|The first excerpt represents the past or something you must release, and is drawn from Verses 1889-1896 by Rudyard Kipling:
Baa! Yah! Bah!
We're marchin' on relief over Injia's sunny plains,
A little front o' Christmas-time an' just be'ind the Rains;
|The second excerpt represents the present or the deciding factor of the moment, and is drawn from The Lost Princess of Oz by L. Frank Baum:
"Beauty," he said, "must be a matter of taste. I don't say your
judgment is bad, friend Hank, or that you are so vulgar as to be
conceited. But if you admire big, waggy ears and a tail like a
paintbrush and hoofs big enough for an elephant and a long neck and a
body so skinny that one can count the ribs with one eye shut--if
that's your idea of beauty, Hank, then either you or I must be much
"You're full of edges," sneered the Mule. "If I were square as you
are, I suppose you'd think me lovely."
"Outwardly, dear Hank, I would," replied the Woozy.
"But to be really lovely, one must be beautiful without and within."
The Lost Princess of Oz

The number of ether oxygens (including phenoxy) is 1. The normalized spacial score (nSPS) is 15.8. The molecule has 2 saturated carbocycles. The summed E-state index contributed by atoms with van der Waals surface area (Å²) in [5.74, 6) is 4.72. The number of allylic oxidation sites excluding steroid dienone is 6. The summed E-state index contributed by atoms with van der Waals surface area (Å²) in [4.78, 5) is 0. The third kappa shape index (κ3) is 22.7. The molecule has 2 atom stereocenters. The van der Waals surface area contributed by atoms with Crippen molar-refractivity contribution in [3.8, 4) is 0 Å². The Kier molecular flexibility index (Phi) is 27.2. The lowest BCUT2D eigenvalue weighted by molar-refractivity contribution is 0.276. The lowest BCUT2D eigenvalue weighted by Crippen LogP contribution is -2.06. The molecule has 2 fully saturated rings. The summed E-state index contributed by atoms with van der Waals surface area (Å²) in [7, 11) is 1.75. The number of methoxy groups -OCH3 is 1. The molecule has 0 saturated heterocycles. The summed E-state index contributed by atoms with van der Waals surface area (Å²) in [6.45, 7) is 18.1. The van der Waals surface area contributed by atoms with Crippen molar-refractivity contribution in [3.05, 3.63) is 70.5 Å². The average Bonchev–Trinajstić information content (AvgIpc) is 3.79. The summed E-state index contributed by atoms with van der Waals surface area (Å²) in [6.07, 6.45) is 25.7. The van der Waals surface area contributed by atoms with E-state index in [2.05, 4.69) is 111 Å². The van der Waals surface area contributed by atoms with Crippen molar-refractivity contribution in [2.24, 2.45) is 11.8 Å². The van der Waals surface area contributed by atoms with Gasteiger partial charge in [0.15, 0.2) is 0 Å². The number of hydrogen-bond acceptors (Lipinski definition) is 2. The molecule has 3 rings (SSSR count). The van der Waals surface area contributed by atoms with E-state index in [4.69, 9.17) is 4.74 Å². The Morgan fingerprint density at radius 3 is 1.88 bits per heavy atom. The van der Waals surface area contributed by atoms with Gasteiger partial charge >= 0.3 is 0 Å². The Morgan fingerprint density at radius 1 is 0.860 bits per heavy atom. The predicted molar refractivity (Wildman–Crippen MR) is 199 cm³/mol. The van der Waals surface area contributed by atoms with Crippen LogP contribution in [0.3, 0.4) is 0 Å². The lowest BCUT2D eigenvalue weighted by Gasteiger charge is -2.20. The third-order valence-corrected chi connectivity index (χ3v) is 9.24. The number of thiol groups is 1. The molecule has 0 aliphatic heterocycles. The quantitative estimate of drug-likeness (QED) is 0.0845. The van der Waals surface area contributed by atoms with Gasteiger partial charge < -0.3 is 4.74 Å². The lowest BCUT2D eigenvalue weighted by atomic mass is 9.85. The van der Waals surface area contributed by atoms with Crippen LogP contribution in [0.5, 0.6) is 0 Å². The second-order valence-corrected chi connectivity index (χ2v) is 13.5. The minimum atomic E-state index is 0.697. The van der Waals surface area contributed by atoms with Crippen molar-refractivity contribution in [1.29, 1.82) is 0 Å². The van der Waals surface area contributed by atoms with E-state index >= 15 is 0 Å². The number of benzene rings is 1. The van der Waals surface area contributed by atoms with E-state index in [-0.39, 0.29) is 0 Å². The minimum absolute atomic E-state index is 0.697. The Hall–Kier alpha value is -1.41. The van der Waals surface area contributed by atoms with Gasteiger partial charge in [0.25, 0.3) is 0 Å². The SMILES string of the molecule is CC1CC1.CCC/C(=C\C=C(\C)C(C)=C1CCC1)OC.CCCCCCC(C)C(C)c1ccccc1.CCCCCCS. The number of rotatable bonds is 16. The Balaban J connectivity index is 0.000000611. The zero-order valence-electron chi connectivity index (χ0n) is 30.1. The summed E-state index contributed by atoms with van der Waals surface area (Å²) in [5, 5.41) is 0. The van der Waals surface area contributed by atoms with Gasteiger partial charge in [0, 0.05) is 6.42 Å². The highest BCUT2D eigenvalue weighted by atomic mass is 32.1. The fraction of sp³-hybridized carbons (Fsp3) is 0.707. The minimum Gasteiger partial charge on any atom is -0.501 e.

|The third excerpt represents the future or something you must embrace, and is drawn from On the Duty of Civil Disobedience by Henry David Thoreau:
to which the rule of expediency does not apply, in which
a people, as well and an individual, must do justice, cost
what it may. If I have unjustly wrested a plank from a
drowning man, I must restore it to him though I drown myself.
This, according to Paley, would be inconvenient.
But he that would save his life, in such a case, shall lose it.
This people must cease to hold slaves, and to make war
on Mexico, though it cost them their existence as a people.
In their practice, nations agree with Paley; but does
anyone think that Massachusetts does exactly what is right
at the present crisis?
On the Duty of Civil Disobedience